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Building a Sense of Community

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How often do you hear people today lamenting a loss of a “sense of community” or the erosion of “small town character”? Certainly, these are concerns I frequently hear in my work with cities and towns across the country. And just as surely, they reflect diverse and often hard-to-pin-down thoughts.

For many years, most local planning departments (and planning commissions) have focused on planning issues which could be said to be related to the “efficiency” of communities: managing traffic, coordinating land use planning with public facility and utility planning, and dealing with the tangible impacts of growth and development (such as storm water runoff). It is also true that much of what goes to create a sense of community occurs outside the realm of local government planning, in schools, churches, social networks, cultural institutions, and family groups.

Community gardens illustration by Paul Hoffman for PlannersWeb
Illustration by Paul Hoffman for PlannersWeb

What then can planning commissions do to foster the elusive task of true community building? I would argue that there are many local planning-related issues that we can recognize as contributing to “community building.” In fact, this is what lies at the heart of many recent trends in planning, including the “new urbanist” and “smart growth” movements.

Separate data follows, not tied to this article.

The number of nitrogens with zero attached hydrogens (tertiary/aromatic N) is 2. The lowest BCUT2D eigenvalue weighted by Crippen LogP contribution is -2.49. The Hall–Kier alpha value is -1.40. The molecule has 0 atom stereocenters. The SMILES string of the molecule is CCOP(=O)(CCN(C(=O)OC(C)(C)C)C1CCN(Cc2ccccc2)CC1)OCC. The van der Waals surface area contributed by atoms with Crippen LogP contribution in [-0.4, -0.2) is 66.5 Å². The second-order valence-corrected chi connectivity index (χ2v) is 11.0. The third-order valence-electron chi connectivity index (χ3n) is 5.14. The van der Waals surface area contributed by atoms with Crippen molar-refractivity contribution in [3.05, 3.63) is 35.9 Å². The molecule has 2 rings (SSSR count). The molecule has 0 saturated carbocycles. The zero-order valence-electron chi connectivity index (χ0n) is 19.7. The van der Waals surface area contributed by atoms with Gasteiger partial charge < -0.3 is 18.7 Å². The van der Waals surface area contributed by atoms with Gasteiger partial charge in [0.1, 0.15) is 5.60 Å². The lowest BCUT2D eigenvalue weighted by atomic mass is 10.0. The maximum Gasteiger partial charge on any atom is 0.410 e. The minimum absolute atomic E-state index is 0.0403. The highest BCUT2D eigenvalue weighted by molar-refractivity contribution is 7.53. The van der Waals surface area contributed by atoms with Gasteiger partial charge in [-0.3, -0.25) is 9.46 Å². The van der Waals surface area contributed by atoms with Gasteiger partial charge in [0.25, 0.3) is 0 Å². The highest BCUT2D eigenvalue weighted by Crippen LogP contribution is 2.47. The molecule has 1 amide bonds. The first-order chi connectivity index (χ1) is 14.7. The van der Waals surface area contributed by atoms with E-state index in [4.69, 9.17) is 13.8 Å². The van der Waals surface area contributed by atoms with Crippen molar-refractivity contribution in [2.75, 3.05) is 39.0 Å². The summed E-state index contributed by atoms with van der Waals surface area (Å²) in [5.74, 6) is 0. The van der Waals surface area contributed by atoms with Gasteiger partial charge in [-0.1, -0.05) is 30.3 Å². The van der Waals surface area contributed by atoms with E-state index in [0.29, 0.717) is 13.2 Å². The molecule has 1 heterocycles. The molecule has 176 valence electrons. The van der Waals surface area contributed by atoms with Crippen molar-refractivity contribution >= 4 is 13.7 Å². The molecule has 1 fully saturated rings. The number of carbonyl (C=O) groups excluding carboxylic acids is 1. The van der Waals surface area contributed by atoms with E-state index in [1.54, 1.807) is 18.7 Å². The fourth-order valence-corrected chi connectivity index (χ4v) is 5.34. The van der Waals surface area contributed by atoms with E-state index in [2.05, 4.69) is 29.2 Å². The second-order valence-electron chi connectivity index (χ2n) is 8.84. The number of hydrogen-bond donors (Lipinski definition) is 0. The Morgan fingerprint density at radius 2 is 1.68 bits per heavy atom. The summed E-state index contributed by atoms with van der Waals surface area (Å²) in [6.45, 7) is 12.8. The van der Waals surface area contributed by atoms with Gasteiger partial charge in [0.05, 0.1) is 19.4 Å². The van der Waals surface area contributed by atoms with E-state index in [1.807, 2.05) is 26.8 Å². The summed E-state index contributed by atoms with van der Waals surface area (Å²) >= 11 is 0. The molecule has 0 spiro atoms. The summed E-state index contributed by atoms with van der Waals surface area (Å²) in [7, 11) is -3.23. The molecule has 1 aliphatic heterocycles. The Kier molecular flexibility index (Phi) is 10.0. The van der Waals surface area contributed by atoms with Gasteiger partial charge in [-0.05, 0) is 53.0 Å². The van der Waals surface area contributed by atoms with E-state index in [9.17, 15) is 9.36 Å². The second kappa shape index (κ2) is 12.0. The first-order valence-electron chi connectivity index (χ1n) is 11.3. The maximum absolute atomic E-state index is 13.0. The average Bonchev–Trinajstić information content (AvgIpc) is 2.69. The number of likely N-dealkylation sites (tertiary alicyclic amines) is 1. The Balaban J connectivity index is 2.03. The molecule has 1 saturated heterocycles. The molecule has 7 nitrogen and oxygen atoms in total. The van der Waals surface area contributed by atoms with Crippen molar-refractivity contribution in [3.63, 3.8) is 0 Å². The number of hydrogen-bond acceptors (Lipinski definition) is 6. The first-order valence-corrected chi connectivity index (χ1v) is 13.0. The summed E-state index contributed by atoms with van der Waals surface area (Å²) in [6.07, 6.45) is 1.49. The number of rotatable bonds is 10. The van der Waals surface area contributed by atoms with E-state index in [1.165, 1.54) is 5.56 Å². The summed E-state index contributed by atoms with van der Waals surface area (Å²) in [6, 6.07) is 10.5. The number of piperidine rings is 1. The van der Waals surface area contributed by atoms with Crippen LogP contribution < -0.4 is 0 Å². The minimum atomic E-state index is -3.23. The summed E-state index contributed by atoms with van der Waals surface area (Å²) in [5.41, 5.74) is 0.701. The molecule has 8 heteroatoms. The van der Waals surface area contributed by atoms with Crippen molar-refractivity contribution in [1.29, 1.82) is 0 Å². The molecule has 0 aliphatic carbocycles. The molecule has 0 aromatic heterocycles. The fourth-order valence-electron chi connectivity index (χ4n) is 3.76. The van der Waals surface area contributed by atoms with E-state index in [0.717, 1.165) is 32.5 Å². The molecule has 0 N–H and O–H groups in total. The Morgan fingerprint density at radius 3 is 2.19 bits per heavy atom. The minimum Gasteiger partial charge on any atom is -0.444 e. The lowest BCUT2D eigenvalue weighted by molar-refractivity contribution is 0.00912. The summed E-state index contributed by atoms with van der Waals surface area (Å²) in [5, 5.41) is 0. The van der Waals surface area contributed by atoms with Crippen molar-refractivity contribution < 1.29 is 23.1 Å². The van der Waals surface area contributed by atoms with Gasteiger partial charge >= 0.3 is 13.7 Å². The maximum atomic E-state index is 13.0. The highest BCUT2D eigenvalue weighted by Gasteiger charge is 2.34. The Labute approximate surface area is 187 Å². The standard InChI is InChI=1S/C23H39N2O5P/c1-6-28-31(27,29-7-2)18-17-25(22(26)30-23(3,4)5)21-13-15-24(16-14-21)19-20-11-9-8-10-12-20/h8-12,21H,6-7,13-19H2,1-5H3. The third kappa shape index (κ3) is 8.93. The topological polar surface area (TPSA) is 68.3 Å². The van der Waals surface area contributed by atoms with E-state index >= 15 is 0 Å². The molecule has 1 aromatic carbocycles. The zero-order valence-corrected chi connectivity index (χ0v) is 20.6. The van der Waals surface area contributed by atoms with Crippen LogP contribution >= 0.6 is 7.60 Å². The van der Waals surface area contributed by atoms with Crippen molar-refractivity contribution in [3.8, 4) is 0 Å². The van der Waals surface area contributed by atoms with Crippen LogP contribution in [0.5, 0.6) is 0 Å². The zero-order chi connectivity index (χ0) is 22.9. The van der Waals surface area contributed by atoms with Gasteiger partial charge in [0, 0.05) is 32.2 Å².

The following are some of the areas where planning commissions can have an impact on building a “sense of community.”

1. Strong and Connected Communities

In this day and age of mobility and lengthy commutes, the role of neighborhoods has tended to diminish in importance. Compounding this has been the proliferation of isolated “pods” of subdivisions, loosely connected (at best) to each other, and to surrounding areas. However, a growing number of cities and towns are working to reverse this, by promoting development patterns where residential areas are not stand-alone enclaves. Planning for neighborhood parks and schools, accessible by foot, is one way of promoting stronger, more tightly-knit communities.

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… article continues with brief discussion of: 2. A Strong Town Center; 3. Pedestrian Orientation; 4. Improved Design Quality; 5. Open Space Preservation; and 6. A Range of Housing Opportunities

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